Americans should have confidence in India. It will soon become the world’s most populous nation. It has a young, increasingly skilled workforce. It is one of the world’s largest economies. It is a nuclear power that possesses the world’s second-largest military, which is growing more capable and technologically sophisticated. And India is a democracy, which does not mean its economic and social challenges are less daunting, but that it is more flexible, more responsive, and better able to address those challenges than its undemocratic peers.

Indians should also have confidence in the United States. Our economy remains the most dynamic driver of global growth. Our society remains virtually limitless in its capacity for reinvention, innovation, and assimilating new talent. Our institutions of higher education remain the envy of the world. Our military remains the most capable, combat-proven on earth. And we now have vast new supplies of energy.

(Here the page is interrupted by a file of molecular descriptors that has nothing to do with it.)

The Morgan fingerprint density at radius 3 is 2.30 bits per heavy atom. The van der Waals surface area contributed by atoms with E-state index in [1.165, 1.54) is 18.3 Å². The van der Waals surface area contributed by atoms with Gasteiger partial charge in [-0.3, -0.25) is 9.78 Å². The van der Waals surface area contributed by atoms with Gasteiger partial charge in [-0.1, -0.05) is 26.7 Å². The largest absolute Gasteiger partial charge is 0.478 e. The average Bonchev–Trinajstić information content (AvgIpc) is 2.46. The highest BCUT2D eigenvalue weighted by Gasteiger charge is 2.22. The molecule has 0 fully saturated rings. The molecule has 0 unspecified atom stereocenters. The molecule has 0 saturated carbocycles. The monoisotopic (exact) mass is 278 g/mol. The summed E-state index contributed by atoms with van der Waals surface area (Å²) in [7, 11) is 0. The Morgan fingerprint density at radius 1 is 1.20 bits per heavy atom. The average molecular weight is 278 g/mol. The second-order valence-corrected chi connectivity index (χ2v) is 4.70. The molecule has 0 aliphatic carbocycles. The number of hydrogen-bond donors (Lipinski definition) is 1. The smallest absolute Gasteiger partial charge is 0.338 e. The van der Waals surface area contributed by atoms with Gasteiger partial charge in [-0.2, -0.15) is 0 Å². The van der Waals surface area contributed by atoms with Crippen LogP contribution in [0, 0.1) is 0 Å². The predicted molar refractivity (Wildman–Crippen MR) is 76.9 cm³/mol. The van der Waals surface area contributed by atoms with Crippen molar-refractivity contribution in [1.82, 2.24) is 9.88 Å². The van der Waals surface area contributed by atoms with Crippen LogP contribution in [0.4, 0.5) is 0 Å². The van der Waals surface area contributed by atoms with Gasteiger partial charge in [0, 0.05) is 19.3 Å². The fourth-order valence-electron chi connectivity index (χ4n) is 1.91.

India and the United States should have confidence in one another, and in the promise of their strategic partnership, because of our common capacity for renewal, which derives from our shared democratic values. It is this shared virtue that enables us to ask ourselves hard questions and to change when change is needed. As long as our nations stay true to these values, there is no dispute we cannot resolve, and nothing we cannot accomplish together.

This essay was adapted from remarks delivered at the Carnegie Endowment for International Peace on Sept. 9.